By Show and Tell
By Bree Davies
By Bree Davies
By Cory Casciato
By Emilie Johnson
By Robin Edwards
By Bree Davis
By Josiah M. Hesse
In the front gallery at Walker Fine Art (300 West 11th Avenue, 303-355-8955, www.walkerfineart.com), owner Bobbi Walker has paired up painter Don Quade and sculptor James Dixon, both from Denver, for the exhibit Natural Abstractions. The show's title is somewhat general in its implications, if not quite a catch-all, because so many artists base their abstractions on nature. But in addition to the fact that both Quade and Dixon use natural shapes, there is a relationship between the otherwise very different work of each, and that is the fact that both artists use the repetition of small shapes to lay out larger forms.
Quade has been influenced over the past few years by the signature work of his old friend Emilio Lobato, but these new paintings, though still revealing the connection, are really new and different-looking. In many of them, Quade has divided the canvas vertically, with a wide ban running across the bottom setting the illusion of a stage, and the main part of the picture sitting above, as in "Spanish Poem" (pictured). Each part has been painted differently, with the bottom typically being a dark, all-over abstraction that's been densely and evenly filled in, and the upper part having an essentially light-colored, airy composition with widely spaced motifs, some of which have been painted over and are thus hidden. Quade's sense of color is great, and he juxtaposes creamy ivories and tans, with hot oranges and metallic-gold shades.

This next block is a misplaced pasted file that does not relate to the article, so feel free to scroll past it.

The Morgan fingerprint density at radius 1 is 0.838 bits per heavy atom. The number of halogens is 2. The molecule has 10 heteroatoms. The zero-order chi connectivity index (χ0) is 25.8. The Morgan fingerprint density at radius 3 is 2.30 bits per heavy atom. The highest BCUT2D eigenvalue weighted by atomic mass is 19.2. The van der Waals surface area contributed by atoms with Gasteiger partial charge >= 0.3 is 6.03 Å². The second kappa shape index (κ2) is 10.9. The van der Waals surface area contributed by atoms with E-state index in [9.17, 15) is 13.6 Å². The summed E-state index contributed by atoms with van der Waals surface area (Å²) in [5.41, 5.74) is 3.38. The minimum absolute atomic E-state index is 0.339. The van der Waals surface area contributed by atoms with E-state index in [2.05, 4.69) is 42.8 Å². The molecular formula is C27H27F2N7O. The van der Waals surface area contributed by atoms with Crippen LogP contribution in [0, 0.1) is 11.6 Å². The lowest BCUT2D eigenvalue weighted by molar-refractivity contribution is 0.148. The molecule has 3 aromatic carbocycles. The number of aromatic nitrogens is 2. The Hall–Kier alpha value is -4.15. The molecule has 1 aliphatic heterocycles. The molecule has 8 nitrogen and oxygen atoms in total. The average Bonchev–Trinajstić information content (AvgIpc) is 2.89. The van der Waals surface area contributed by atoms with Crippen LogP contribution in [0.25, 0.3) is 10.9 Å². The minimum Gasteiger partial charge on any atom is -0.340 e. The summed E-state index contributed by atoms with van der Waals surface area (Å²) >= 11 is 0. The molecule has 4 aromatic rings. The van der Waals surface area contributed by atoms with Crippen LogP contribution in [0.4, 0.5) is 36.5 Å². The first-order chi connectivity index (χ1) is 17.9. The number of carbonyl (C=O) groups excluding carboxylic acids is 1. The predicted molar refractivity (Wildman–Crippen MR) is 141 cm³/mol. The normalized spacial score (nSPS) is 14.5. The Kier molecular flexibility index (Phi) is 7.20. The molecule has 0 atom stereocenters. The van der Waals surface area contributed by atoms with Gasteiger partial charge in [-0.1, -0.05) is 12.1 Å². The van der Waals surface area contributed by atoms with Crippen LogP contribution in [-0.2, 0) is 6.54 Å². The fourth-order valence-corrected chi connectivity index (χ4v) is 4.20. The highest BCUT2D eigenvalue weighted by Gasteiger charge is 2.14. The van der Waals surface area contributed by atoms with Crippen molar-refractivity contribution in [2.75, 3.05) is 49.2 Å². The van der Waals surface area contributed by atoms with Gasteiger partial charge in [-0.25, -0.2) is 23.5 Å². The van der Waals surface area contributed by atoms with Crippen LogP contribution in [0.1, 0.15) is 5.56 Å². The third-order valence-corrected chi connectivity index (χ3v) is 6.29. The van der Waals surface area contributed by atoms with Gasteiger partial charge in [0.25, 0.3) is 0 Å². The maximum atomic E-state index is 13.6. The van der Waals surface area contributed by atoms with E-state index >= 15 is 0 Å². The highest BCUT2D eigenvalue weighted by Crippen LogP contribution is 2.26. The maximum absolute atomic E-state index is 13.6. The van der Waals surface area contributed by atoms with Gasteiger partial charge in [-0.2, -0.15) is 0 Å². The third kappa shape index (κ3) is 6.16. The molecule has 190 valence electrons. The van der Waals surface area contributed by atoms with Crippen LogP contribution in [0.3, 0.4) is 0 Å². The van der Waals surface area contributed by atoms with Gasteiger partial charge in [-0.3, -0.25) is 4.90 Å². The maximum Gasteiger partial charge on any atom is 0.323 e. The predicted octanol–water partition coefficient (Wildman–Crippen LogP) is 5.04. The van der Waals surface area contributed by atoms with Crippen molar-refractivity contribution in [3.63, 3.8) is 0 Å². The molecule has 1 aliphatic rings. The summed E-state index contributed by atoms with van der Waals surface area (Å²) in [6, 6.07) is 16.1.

There's a retro-'60s quality to Quade's work, and that's the same thing I'd say about Dixon's bronzes. These sculptures, made out of small rods of bronze that are used to enclose large shapes, vaguely suggest the human figure and plants. They're interesting, but hardly elegant.
Walker has installed four individual displays in the back gallery, and two of the artists represented, Monica Aiello and Norman Epp, carry on the natural-abstraction theme from the show in front, but the other two, Jared Hankins and Dara Mark, do not. In addition, Walker has decked the hallways beyond the galleries with the work of a variety of artists she represents.
Natural Abstraction and its ancillary displays close on October 31.